When the crash happened, some florists who had paid only small deposits still owed bulb owners huge sums of money. With the collapsed market, florists raised their hand and announced their inability to pay. They simply did not have the money.  On February 23, growers went to court and proposed that the florist buy the bulbs at 10 percent of the agreed-upon selling price. The Courts refused to intervene and asked the cases to be resolved mutually. The growers and florists had no other option but to do so.

The ‘Tulipmania’ can be considered as the first economic bubble to burst. However there are different schools of thought regarding the validity of its impact. While most agree that Tulips were used as futures trading, many believe that the impact was not as widespread. It is not that every part of the society or numerous companies went bankrupt because of it. The proponents of this thought attribute this hype to Dutch Calvinists who were worried that the Tulip induced consumerism will lead to societal decay.

The tale of the Tulip is an often  repeated story of human greed overcoming rationality. When the price of an asset increases significantly beyond its true value a bubble is formed. According to any natural law such a state is always unstable. The world has seen  many bubbles since. The British Railway Bubble (1864) Wall Street (1929), dot com (2000) and the housing bubble (2007). The story is the same. Unfortunately the most learned specie refuses to learn from them.

                                                                                                                                                                                                                                                         -Sarthak Raychaudhuri

Should the Economy Wear a Mask?

Are the covid appropriate behaviour relevant for the economy as well? Or should it behave differently

After much debate, points and counterpoints from experts and one hundred and eighty degree turns from respected health institutions the matter is settled. We must all wear masks in public. It is as much to keep ourselves safe from others as it is the other way round. The decision on the other factor – social distancing – was far more easy and unanimous. But what about the economy? Should it too follow these two principles to remain safe?

The virus has introduced new semantics in our day  to day language – containment, isolation and quarantined. Should the economy also start using these words? Some countries are. The United States has ‘contained’ its borders for the next 60 days with no immigration. While trying to isolate the virus, we are simultaneously trying to isolate China. We started practising economic distancing, trying to be self- sufficient in our entire supply chain. India modified its trade barriers to protect itself from marauding neighbouring investors.  The virus has accelerated the journey that stared with Brexit of ‘to each his own’. Only after a not so veiled threat from US did India change its stand on Hydroxyquinine.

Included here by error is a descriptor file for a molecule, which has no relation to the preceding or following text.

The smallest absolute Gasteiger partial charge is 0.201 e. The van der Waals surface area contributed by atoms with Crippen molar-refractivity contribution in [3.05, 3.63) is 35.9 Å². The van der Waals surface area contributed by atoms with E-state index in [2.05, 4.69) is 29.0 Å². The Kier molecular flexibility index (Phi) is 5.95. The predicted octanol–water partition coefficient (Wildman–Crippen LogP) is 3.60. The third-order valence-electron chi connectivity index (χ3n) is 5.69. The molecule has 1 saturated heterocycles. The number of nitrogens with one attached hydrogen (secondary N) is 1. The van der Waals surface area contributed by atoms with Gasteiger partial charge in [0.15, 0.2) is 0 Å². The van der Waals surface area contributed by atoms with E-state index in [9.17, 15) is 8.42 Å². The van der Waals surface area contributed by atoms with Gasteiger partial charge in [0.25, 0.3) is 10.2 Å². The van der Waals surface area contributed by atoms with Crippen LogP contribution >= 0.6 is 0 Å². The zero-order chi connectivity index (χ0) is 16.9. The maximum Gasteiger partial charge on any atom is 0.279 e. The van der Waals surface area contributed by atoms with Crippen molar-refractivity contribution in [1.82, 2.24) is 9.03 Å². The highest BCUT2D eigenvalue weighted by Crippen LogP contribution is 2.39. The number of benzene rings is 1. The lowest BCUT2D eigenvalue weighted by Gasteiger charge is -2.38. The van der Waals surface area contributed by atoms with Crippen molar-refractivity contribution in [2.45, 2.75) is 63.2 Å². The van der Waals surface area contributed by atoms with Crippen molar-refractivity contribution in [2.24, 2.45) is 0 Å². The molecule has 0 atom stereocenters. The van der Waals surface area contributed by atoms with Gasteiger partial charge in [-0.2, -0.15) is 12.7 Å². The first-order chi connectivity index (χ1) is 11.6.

Today there are eight different teams involved in discovering a drug or vaccine for the virus.  I am sure there are numerous others whom the world is unaware of. Except for one based in Oxford University none are multi country teams. The rewards of being the inventor is so high that we forget that the enemy is common. The famous Prisoner’s Dilemma game based on Game Theory has taught us how greed can lead to collective failures. While we compete against each other to fight a common enemy, numerous lives are being lost every day because of the delay.

History is testament to the fact, that the best way to defeat a common enemy is to join forces. Kingdoms who were staunch enemies have come together to fight a bigger threat. In the world of business, mergers have happened between two big competitors when both were at risk. Unfortunately the world today continues to look within and practice distancing from other nations even when the enemy is common.  

The pandemic has exposed us to a few stark realities. First there is a complete breakdown of trust between nations. While it was not out in the open, it is evident from how one is willing to help others only after their own needs have been fulfilled.  For all the G8 and G20 Summits, the world has failed to come together as a community. We watched other countries suffer but was busy securing ourselves.

Second it exposed us of lack of world leadership. Whether individual or institution. The World Health Organisation will always be found guilty of its inability to rise to the occasion. Their volte face on simple things like the need for a mask has left a lot to be desired. They failed to come up with either a point of view or kept changing their views with regards to dealing with the pandemic. It was also an excellent opportunity for a statesman to rise to the occasion. Unfortunately all leaders were wearing masks protecting themselves. And the one not wearing a mask was busy finding the villain of ‘China virus’.

Finally this environment of lack of trust and leadership does not auger well for world economy. We may be slowly inching back towards the pre-WTO days. At a time when every economy is trying to recover, removal of economic distancing and supporting others will be the best way to overcome the challenge. It is now, more than any time in the past, that we need the world to be flat. The virus did not differentiate when it attacked, so we must remove difference if we have to recover.  

While the health experts insist that we wear a mask and practice social distancing, the economy should not heed to this advice. The only way to deal with the devastating aftermath of the pandemic will be to come together, cooperate and collaborate . This is true not only amongst countries but also amongst states within a country. Let’s not forget the enemy is common and so is our goal.

                                                                                                                                                                                                                                                         -Sarthak Raychaudhuri